Ruthless People
July 31, 1956 — U.S. editorial

The Mossadegh Project | August 15, 2020                     

Egyptian President Gamal Abdel Nasser (1918-1970)

A vicious editorial opposing Egyptian President Gamal Abdel Nasser (1918-1970) and his nationalization of the Suez Canal.

Nasser Should Pay Dearly

Seizure of the Suez Canal by President Nasser of Egypt has enormous implications, economic, political and military. Nasser must be made to pay dearly for his ruthless action, which has many parallels with Mossadegh’s seizure of the Anglo-Iranian Oil Co. several years ago. [Premier Mohammad Mossadegh of Iran in April 1951]

The Suez Canal is a key factor in world trade. If shipping had to move around the Cape of Good Hope to the Middle East and Far East, transportation costs would be doubled, enormously affecting prices in the economic complex of world trade.

Movement of oil to Western Europe would be economically difficult. Loss of the canal could be circumvented, however, by pipelines. But if Nasser gets away with his grab, it may embolden other Arab states to seize American, British and French oil properties.

Nasser’s audacious and melodramatic seizure of Suez has made him a hero not just in Egypt but in much of the Arab world. His prestige and that of Arab nationalism which he leads never have been greater among the simple and economically illiterate Arab masses.

Nasser has said that he would use the $100,000,000 in annual tolls from Suez to build the $1,300,000,000 Aswan dam. It is true that the canal has an annual gross of around $100,000,000 in tolls, but operation and maintenance cost on the average $40,000,000 a year. The canal needs deepening and widening for modern shipping, the cost of which would run to a huge sum.

As in Mossadegh’s seizure of the Anglo-Iranian Oil Co., Nasser’s action also raises the problem of personnel, of irreplaceable foreign technicians. Nasser has a Frankenstein situation on his hands, one which could destroy his own power and influence.

But consideration of Nasser aside, the situation is one made for the advantage of and exploitation by Moscow. In fact, Moscow had a big hand in making it.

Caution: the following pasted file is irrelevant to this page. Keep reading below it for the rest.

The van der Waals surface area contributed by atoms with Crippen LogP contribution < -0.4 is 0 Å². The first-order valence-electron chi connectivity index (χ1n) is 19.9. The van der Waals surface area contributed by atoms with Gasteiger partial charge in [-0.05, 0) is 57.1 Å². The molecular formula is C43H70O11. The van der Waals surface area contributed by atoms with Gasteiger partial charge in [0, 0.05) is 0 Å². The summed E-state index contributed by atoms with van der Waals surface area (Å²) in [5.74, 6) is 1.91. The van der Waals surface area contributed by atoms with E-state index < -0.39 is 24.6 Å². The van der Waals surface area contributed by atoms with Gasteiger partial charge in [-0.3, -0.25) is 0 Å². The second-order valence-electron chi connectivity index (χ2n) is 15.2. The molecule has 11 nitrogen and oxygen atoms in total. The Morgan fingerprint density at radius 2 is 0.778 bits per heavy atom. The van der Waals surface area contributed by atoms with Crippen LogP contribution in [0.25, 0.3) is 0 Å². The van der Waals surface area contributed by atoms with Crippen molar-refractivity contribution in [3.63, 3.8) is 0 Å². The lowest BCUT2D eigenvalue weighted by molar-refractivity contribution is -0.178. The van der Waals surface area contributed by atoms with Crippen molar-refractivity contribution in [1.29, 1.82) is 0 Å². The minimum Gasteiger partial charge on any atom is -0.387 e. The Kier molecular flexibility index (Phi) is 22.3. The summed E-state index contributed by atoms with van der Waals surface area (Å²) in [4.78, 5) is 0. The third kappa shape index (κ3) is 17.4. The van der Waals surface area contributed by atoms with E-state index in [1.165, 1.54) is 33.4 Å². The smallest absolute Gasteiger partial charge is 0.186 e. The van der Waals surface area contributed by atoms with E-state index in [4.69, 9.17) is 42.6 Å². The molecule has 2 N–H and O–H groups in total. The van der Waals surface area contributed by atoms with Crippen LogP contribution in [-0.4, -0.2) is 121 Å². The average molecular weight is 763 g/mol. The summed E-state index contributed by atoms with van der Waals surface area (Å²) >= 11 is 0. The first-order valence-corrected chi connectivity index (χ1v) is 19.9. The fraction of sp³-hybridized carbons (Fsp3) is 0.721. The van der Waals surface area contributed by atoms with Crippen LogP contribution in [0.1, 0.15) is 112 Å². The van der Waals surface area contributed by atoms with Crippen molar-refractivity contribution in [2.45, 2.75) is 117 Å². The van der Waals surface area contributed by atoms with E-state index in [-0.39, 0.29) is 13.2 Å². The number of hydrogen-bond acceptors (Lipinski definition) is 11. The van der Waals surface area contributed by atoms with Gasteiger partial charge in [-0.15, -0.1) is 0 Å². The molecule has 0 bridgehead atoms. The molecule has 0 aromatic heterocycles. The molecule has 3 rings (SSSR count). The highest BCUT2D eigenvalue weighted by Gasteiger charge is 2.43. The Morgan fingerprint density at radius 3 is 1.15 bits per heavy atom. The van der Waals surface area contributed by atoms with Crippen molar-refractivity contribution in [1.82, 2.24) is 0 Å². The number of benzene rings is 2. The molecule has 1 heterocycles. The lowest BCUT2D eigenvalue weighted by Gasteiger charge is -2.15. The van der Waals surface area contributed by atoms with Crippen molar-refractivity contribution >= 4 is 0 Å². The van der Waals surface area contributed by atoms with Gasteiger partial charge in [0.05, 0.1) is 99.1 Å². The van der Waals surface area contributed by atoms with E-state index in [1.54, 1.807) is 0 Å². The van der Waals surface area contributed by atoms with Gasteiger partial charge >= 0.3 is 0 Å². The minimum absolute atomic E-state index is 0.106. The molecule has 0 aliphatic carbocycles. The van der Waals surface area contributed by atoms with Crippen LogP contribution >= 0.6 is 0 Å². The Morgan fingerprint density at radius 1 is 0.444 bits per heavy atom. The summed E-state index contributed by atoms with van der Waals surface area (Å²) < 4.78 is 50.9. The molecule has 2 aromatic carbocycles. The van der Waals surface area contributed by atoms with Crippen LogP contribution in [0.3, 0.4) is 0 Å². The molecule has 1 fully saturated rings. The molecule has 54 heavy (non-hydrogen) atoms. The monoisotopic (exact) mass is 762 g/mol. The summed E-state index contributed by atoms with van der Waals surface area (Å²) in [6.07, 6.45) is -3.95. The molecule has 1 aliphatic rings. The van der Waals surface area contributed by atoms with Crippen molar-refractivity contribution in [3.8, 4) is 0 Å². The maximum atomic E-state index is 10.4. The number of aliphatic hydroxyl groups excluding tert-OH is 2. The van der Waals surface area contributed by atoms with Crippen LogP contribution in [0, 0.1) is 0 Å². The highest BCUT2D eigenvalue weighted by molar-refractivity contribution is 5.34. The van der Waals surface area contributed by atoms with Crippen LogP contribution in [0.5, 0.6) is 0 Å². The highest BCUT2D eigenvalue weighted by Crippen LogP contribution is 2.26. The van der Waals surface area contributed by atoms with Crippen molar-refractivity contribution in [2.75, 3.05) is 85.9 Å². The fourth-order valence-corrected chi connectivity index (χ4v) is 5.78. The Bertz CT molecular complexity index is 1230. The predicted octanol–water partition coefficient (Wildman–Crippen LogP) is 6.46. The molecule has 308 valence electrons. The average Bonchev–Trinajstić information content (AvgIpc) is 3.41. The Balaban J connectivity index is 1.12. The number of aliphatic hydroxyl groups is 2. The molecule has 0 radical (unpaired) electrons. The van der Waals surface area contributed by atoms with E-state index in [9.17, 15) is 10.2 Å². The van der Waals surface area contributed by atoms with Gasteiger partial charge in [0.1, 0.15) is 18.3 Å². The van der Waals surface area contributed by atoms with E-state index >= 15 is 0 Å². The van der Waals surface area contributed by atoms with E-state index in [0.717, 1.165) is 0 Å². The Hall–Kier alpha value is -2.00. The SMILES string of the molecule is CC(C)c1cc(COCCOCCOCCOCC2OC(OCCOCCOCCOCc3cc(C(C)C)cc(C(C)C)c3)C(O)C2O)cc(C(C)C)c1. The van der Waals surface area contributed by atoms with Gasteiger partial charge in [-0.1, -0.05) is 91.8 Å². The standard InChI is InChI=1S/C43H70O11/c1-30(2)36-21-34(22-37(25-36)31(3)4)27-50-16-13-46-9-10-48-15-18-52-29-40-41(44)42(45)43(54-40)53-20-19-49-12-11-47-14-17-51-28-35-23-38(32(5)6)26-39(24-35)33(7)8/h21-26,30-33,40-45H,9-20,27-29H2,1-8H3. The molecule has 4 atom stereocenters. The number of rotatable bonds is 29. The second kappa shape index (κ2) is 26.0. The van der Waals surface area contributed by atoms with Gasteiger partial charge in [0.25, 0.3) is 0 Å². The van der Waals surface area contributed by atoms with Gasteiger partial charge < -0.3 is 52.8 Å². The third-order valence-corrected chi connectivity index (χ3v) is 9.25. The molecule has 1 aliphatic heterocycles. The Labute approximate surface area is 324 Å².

The West must bring Nasser to leash, and make him pay dearly for his treachery and bad faith. But how? He has indicated by implication that he would ignore the decrees of the World Court. Proposed internationalization of Suez requires Nasser’s assent.

The United Nations, a political and not a judicial body, is not a promising avenue of solution. A Communist veto or vetoes could stymie UN moves.

The Suez Canal dilemma owes much to U.S. miscalculation in policy and to U.S. foreign aid. Largely on the strength of U.S. aid, the Nasser regime started a program of land reform, improvement in communications, transportation, irrigation, education and agricultural techniques.

Nasser, a shrewd operator in public relations and promotion, gained great prestige from American-financed programs. Even as he took American aid, he worked ceaselessly to undermine Western influence in the Middle East.

Nasser played footsie with the Russians as a lever for new demands and extortion. The West might have gone along with the Aswan deal if his “blackmail” had been less crude.

In Egypt, as often elsewhere, American foreign aid scored for the enemy.

Nasser in seizing the Suez Canal is caught in an economic labyrinth, but so also is the West. He can be made to pay dearly, but so also will the West. The Western error was in ignoring first principles—trying to buy and do business with a dictator. [Heaven forbid!]

Newspapers that published this editorial included:

The Binghamton Press (Binghamton, New York) — July 31, 1956 (lead editorial)
The Courier-News (Bridgewater, New Jersey) — August 3, 1956


Related links:

Nasser Asks for Trouble | Cedar Rapids Gazette, Sept. 9, 1956

American Negroes Should Be Concerned About What Is Happening in Egypt (Nov. 1951)

Trying Mossadegh’s Tactics | UPI, July 31, 1956

MOSSADEGH t-shirts — “If I sit silently, I have sinned”

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